Former Giro d'Italia director Michele Acquarone has lost his legal battle against RCS Media Group for wrongful dismissal but has promised to appeal the decision and continue to fight to clear his name.
Acquarone has discovered that RCS Media Group now plans to begin legal action against him to recover some of the alleged €17 million (up from an initial €11 million) that was allegedly misappropriated from its accounts between 2006 and 2013.
Acquarone took over from Angelo Zomegnan as the head of RCS Sport in 2008 and became the head of the Giro d'Italia in 2011, bringing a wave of innovation to the Italian race and event organiser. Since being sacked, he has become the scapegoat for the missing millions but has always insisted that RCS Media Group, and not Acquarone himself, was responsible for the control and supervision of the company's finances.
"Unfortunately the judge didn't want to open a full investigation into the reasons behind my dismissal. She listened to me and to RCS and believed them. I'm awaiting the detailed verdict to understand why," Acquarone told Cyclingnews.
"The whole thing stinks. I was always praised for the work that I did and how I helped RCS Sport grow but then after it was discovered that someone had been transferring and taking money from the accounts, I was made the scapegoat."
RCS Sport is a small part of RCS Media Group, one of the most influential media companies in Italy. However like many media companies, it is in dire straits, its financial position compounded by a series of poor business decisions and the weak Italian economy. The most recent company accounts show that RCS Media Group lost €93 million in the first nine months of 2014 and now has debts totalling €515 million. RCS Sport has an annual turnover of between €45 million and €50 million per year.
Former RCS Sport Managing Director Giacomo Catano has also been fired after the discovery of the missing millions in September 2013, while Matteo Pastore, the head of Rights and External Relations, and Laura Bertinotti, responsible for administration at RCS Sport, have quietly left the company. Bertinotti had disappeared but is now alleged to be living in Switzerland.
Italian police are investigating the suspected fraud and Bertinotti's role after it emerged that she visited the bank to collect amounts of cash on a regular basis. The Italian police investigation is still ongoing, while nothing is known of the internal investigation by RCS Media Group that led to Acquarone being sacked. Acquarone is not under investigation for fraud but has been questioned as a witness by Italian police.
RCS Media Group refused to comment on the alleged misappropriation of funds when contacted by Cyclingnews.
No financial responsibility
Acquarone has always insisted he is innocent and that he was never formally responsible for financial management at RCS Sport.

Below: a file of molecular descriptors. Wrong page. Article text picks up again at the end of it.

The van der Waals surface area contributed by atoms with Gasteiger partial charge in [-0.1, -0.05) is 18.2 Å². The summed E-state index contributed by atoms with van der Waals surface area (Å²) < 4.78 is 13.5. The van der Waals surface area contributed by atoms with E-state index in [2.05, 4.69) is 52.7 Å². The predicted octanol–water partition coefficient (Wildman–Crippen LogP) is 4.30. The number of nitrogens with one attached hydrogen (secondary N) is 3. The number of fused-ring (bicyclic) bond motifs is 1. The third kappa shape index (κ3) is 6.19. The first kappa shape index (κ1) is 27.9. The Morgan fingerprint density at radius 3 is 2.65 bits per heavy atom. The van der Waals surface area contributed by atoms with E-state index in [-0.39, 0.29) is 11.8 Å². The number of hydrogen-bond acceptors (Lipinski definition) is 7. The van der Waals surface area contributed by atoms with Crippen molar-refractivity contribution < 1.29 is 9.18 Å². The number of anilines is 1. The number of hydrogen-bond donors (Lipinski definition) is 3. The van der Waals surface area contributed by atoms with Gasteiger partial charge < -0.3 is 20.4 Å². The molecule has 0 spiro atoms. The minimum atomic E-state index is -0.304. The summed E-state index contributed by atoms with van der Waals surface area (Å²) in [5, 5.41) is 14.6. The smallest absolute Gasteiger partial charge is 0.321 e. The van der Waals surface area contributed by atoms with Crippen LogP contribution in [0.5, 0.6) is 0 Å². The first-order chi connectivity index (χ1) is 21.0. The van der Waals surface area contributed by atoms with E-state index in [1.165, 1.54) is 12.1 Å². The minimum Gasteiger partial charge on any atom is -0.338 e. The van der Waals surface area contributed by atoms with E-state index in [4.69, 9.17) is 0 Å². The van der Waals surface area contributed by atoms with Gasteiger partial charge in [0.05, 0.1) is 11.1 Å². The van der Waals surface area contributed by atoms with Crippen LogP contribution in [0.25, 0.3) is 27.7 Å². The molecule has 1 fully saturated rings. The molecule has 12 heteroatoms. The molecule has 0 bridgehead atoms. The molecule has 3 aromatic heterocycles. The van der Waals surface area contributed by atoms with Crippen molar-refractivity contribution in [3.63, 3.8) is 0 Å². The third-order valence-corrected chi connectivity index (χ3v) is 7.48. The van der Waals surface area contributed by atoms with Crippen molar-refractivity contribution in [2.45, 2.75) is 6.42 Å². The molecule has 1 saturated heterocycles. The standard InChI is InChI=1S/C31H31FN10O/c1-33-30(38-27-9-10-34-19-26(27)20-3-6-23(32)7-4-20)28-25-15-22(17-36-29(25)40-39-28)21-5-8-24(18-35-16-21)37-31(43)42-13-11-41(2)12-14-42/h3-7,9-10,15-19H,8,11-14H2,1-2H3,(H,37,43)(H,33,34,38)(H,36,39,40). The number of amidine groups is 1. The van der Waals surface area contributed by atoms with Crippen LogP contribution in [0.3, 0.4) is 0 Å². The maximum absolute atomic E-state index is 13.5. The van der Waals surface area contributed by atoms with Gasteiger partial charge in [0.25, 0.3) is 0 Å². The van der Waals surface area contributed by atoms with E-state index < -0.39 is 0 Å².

"RCS thinks it can put the blame on me but the truth is that I was not responsible for controlling the company accounts, that was up to the central accounting office at RCS Media Group," Acquarone told Cyclingnews.
"I knew the amounts that were spent to organise events like the Giro d'Italia and the Milan Marathon and I knew where every penny was spent. I was never told there were problems with the finances. But €17 million was transferred from RCS Media Group to external bank accounts used for individual events and then taken out in cash without my knowledge."
"When the fraud was first discovered, in September 2013, the director of the bank said that RCS had been told of suspicious movement in the accounts back in April 2012. The manager didn't tell me at the time because I didn't formally have anything to do with managing the finances, but she told RCS Media Group and a meeting was held at the bank. What happened after the meeting? It seems nothing happened. At least nobody told me there was a problem."
Acquarone has worked briefly as a consultant since being dismissed by RCS but has yet to find a full-time position. The case has severely tarnishing his professional reputation, with companies worried about being linked to his name and asking questions about what happened.
Acquarone has his own questions.
"€17 million has disappeared but why has RCS stayed silent? Where are the real villains? What's happened to the investigation? Why isn't RCS doing anything to find out what happened. Have they got something to hide? Why am I the only one speaking out about this?" Acquarone asked.
"Maybe they think I will eventually give up and go away. But I will not rest until I clear my name."
Enjoy your first month for just £1 / $1 / €1
*Read 5 free articles per month without a subscription
Try your first month for just £1 / $1 / €1
Thank you for signing up to Cycling News. You will receive a verification email shortly.
There was a problem. Please refresh the page and try again.